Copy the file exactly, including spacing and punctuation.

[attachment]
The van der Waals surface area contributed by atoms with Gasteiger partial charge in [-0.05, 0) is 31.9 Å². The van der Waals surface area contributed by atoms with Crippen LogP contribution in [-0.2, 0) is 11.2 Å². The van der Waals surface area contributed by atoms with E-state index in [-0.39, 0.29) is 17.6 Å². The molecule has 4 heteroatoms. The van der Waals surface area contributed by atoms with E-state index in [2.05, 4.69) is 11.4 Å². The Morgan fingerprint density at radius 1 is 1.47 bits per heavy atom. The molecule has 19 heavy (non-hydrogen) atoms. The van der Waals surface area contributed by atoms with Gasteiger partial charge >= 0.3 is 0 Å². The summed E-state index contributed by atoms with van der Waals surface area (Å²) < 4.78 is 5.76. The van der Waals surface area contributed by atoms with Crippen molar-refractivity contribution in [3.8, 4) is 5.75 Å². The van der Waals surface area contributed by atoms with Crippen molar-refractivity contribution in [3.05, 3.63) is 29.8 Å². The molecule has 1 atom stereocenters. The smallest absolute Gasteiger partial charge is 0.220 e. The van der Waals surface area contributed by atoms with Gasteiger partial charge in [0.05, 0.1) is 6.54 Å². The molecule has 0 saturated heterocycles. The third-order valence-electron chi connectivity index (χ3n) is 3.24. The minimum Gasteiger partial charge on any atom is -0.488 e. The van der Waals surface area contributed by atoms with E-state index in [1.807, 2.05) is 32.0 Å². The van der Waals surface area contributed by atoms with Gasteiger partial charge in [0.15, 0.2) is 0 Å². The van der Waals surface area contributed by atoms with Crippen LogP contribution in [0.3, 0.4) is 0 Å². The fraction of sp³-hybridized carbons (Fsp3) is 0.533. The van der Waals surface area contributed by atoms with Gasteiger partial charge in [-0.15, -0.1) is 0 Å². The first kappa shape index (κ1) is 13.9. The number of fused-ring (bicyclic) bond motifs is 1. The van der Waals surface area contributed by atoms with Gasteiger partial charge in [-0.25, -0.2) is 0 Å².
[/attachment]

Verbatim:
The van der Waals surface area contributed by atoms with Gasteiger partial charge in [-0.05, 0) is 31.9 Å². The van der Waals surface area contributed by atoms with Crippen LogP contribution in [-0.2, 0) is 11.2 Å². The van der Waals surface area contributed by atoms with E-state index in [-0.39, 0.29) is 17.6 Å². The molecule has 4 heteroatoms. The van der Waals surface area contributed by atoms with E-state index in [2.05, 4.69) is 11.4 Å². The Morgan fingerprint density at radius 1 is 1.47 bits per heavy atom. The molecule has 19 heavy (non-hydrogen) atoms. The van der Waals surface area contributed by atoms with Gasteiger partial charge >= 0.3 is 0 Å². The summed E-state index contributed by atoms with van der Waals surface area (Å²) < 4.78 is 5.76. The van der Waals surface area contributed by atoms with Crippen molar-refractivity contribution in [3.8, 4) is 5.75 Å². The van der Waals surface area contributed by atoms with Crippen molar-refractivity contribution in [3.05, 3.63) is 29.8 Å². The molecule has 1 atom stereocenters. The smallest absolute Gasteiger partial charge is 0.220 e. The van der Waals surface area contributed by atoms with Gasteiger partial charge in [0.05, 0.1) is 6.54 Å². The molecule has 0 saturated heterocycles. The third-order valence-electron chi connectivity index (χ3n) is 3.24. The minimum Gasteiger partial charge on any atom is -0.488 e. The van der Waals surface area contributed by atoms with E-state index in [1.807, 2.05) is 32.0 Å². The van der Waals surface area contributed by atoms with Gasteiger partial charge in [0.15, 0.2) is 0 Å². The van der Waals surface area contributed by atoms with Crippen LogP contribution in [0.3, 0.4) is 0 Å². The fraction of sp³-hybridized carbons (Fsp3) is 0.533. The van der Waals surface area contributed by atoms with Gasteiger partial charge in [-0.15, -0.1) is 0 Å². The first kappa shape index (κ1) is 13.9. The number of fused-ring (bicyclic) bond motifs is 1. The van der Waals surface area contributed by atoms with Gasteiger partial charge in [-0.25, -0.2) is 0 Å².